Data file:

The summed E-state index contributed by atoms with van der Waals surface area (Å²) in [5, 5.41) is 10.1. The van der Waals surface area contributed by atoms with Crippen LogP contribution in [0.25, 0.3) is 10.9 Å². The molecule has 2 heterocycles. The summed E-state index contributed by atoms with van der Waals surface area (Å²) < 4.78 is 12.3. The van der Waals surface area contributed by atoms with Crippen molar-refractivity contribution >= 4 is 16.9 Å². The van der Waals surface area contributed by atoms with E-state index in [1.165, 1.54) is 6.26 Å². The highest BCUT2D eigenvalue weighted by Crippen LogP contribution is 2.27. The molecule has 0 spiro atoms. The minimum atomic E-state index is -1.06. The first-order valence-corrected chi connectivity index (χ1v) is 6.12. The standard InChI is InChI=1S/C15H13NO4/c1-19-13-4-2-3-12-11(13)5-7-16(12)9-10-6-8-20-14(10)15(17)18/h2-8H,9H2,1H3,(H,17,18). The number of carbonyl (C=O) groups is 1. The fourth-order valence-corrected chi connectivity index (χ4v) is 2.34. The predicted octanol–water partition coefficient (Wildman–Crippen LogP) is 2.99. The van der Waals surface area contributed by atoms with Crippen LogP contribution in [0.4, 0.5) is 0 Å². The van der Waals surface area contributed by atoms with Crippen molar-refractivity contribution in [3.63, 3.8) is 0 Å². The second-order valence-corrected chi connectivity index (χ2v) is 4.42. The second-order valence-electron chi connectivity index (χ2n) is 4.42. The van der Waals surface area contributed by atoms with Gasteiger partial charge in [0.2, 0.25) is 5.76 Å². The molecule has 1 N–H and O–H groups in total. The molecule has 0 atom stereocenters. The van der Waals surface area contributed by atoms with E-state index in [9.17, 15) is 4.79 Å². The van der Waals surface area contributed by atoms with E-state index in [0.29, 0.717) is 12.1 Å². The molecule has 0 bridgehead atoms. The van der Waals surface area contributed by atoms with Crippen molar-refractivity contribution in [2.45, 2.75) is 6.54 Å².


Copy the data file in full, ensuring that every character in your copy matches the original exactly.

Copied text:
The summed E-state index contributed by atoms with van der Waals surface area (Å²) in [5, 5.41) is 10.1. The van der Waals surface area contributed by atoms with Crippen LogP contribution in [0.25, 0.3) is 10.9 Å². The molecule has 2 heterocycles. The summed E-state index contributed by atoms with van der Waals surface area (Å²) < 4.78 is 12.3. The van der Waals surface area contributed by atoms with Crippen molar-refractivity contribution >= 4 is 16.9 Å². The van der Waals surface area contributed by atoms with E-state index in [1.165, 1.54) is 6.26 Å². The highest BCUT2D eigenvalue weighted by Crippen LogP contribution is 2.27. The molecule has 0 spiro atoms. The minimum atomic E-state index is -1.06. The first-order valence-corrected chi connectivity index (χ1v) is 6.12. The standard InChI is InChI=1S/C15H13NO4/c1-19-13-4-2-3-12-11(13)5-7-16(12)9-10-6-8-20-14(10)15(17)18/h2-8H,9H2,1H3,(H,17,18). The number of carbonyl (C=O) groups is 1. The fourth-order valence-corrected chi connectivity index (χ4v) is 2.34. The predicted octanol–water partition coefficient (Wildman–Crippen LogP) is 2.99. The van der Waals surface area contributed by atoms with Crippen LogP contribution in [0.4, 0.5) is 0 Å². The van der Waals surface area contributed by atoms with Crippen molar-refractivity contribution in [3.63, 3.8) is 0 Å². The second-order valence-corrected chi connectivity index (χ2v) is 4.42. The second-order valence-electron chi connectivity index (χ2n) is 4.42. The van der Waals surface area contributed by atoms with Gasteiger partial charge in [0.2, 0.25) is 5.76 Å². The molecule has 1 N–H and O–H groups in total. The molecule has 0 atom stereocenters. The van der Waals surface area contributed by atoms with E-state index in [9.17, 15) is 4.79 Å². The van der Waals surface area contributed by atoms with E-state index in [0.29, 0.717) is 12.1 Å². The molecule has 0 bridgehead atoms. The van der Waals surface area contributed by atoms with Crippen molar-refractivity contribution in [2.45, 2.75) is 6.54 Å².